Last month kicked off a new long-term Kress cycle. The Kress cycle, which answers to the Kondratief wave of inflation/deflation, is responsible for the overall climate of economic and financial market conditions in the U.S. This long-term cycle also influences the course of central bank monetary policy by creating the conditions which the Federal Reserve must tailor its policy response to.
The final 10-12 percent of the 120-year cycle is characterized by deflation. For the last 14 years or so the financial system has indeed struggled with periodic episodes of deflation, and these episodes have often taken the form of ripples in the global economy. The final 12 percent of the 120-year cycle began in 2000, a year of major transition for the U.S. equity market and the economy. That year witnessed the end of the great 1990s bull market and the start of a period of secular stagnation that has continued until now.
During the 14-year period beginning in 2000 the U.S. suffered two economic recessions and two major bear markets in the stock market. The most telling influence of the 120-year cycle during this time was the feverish attempt of central bankers and policy makers at countering the deflationary undercurrents created by this cycle. At times these attempts at countering deflation with monetary policy resulted in temporary pockets of inflation in commodities prices. Far from helping alleviate deflationary pressure, Fed-created inflation only put more stress on the economy.
The long-term inflation/deflation cycle is salutary and beneficial to both savers and consumers when it’s allowed to naturally run its course. When central banks interfere, however, the effects can be catastrophic for both groups.
The successive policy interventions of the Fed between 2000 and 2014 did great harm to the middle class, a much lamented development among politicians and commentators. Retail food and fuel prices were elevated to unnaturally high levels in the years between 2004 and 2008, and again in 2010-14. Instead of receiving a much needed respite, consumers paid higher prices for basic necessities during these years while savers were punished by the Fed’s weak dollar policy.
It’s clear that this trend can’t persist for long given that the Fed refused to let the Kress cycle run its course, which would have healed consumers’ finances. The Fed-sponsored Wall Street bailout came at the expense of Main Street which meant many years of paying unnaturally high prices on the retail level for most Americans. Thankfully, though, Main Street is finally getting a much needed respite in the form of a strengthening dollar and falling fuel prices. Food prices should also begin to slowly decline from here.
Far from being planned by the Fed, this is a natural reaction as the economy enters the post-QE adjustment phase. Now that the Fed’s money printing program known as QE has ended, interest rates along with the inflation rate will seek their natural levels. A 2011 report by the Bank of England highlighted the influence of QE on the economic system. The following chart shows the qualitative impact of QE divided into two phases: the Impact phase and the Adjustment phase.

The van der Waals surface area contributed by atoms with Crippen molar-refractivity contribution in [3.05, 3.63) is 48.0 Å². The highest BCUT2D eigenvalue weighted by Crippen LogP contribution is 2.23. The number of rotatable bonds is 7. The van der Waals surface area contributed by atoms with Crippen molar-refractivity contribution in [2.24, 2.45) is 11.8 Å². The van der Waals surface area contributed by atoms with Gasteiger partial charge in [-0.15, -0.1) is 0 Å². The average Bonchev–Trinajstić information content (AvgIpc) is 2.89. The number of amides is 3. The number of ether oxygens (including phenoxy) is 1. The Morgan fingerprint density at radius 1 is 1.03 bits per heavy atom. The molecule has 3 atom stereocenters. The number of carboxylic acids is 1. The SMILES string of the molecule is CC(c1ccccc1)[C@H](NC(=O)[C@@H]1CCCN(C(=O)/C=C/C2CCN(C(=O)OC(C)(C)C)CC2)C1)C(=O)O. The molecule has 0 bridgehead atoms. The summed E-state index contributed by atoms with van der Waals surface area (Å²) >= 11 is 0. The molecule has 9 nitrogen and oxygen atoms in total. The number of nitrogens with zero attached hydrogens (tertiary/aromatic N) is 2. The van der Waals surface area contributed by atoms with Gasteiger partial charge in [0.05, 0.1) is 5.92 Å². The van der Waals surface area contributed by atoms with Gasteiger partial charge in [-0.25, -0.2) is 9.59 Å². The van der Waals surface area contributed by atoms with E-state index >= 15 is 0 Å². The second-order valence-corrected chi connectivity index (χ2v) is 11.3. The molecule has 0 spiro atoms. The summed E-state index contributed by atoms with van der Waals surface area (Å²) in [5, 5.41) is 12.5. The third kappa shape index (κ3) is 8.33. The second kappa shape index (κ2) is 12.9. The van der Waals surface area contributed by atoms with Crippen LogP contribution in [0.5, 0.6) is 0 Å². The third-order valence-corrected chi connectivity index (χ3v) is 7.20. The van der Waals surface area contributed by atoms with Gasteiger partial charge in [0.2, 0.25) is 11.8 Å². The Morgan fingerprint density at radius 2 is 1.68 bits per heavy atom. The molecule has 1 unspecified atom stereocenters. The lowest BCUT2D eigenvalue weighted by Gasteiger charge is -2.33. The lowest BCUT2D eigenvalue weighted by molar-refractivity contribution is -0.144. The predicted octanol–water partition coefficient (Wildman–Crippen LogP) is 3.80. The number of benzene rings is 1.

The Impact phase is when QE (money creation) has the most effect on lowering interest rates, increasing asset prices and stimulating economic activity. All of these were features of the years immediately following the 2008 credit crash. The second phase is known as the Adjustment phase, which is the current phase. This is the period after QE ends when the inflation rate reverts back to its natural level since it isn’t being actively manipulated by central banks.
To give one example of what could happen during the Adjustment phase, consider the following assessment by Robert Campbell in the November 15 issue of The Campbell Real Estate Timing Letter (www.RealEstateTiming.com). Campbell is specifically discussing the impact of mortgage rates, a critical component of the U.S. economy:
“Even though mortgage rates had been in a long-term downtrend since 1982, a substantial body of empirical research has found that the Fed’s massive bond buying purchases since 2008 has significantly lowered mortgage rates and long-term Treasury yields. Hence, without QE mortgage rates could likely be 2.0 to 2.5 percentage points higher than they are today – which means most of the people who made money in real estate in the last 3-4 years would not have done so if housing prices weren’t driven higher by artificially low mortgage rates.”
Campbell suggests with the end of QE, the bull market in housing may also soon end due to the diminished purchasing power of mortgage owners thanks to rising mortgage rates. Mortgage rates are still in decline, however, and it could be a while longer before the Adjustment phase forces them higher. Sooner or later, though, the inflationary impact of the new long-term Kress cycle will begin working its magic by pushing interest rates higher across the board.
Whether or not the U.S. economy is strong enough to handle higher rates is debatable. A more likely scenario in my view is a period of low inflation which persists for at least the next 1-2 years, thanks in large part to soft overseas economies. Meanwhile the major engine of global economic growth will continue to be the U.S. since our long-term economic cycle has bottomed while other major industrialized countries are still in the throes of deflation. Eventually, the U.S.-led recovery will gain enough traction so that QE will become a distant memory.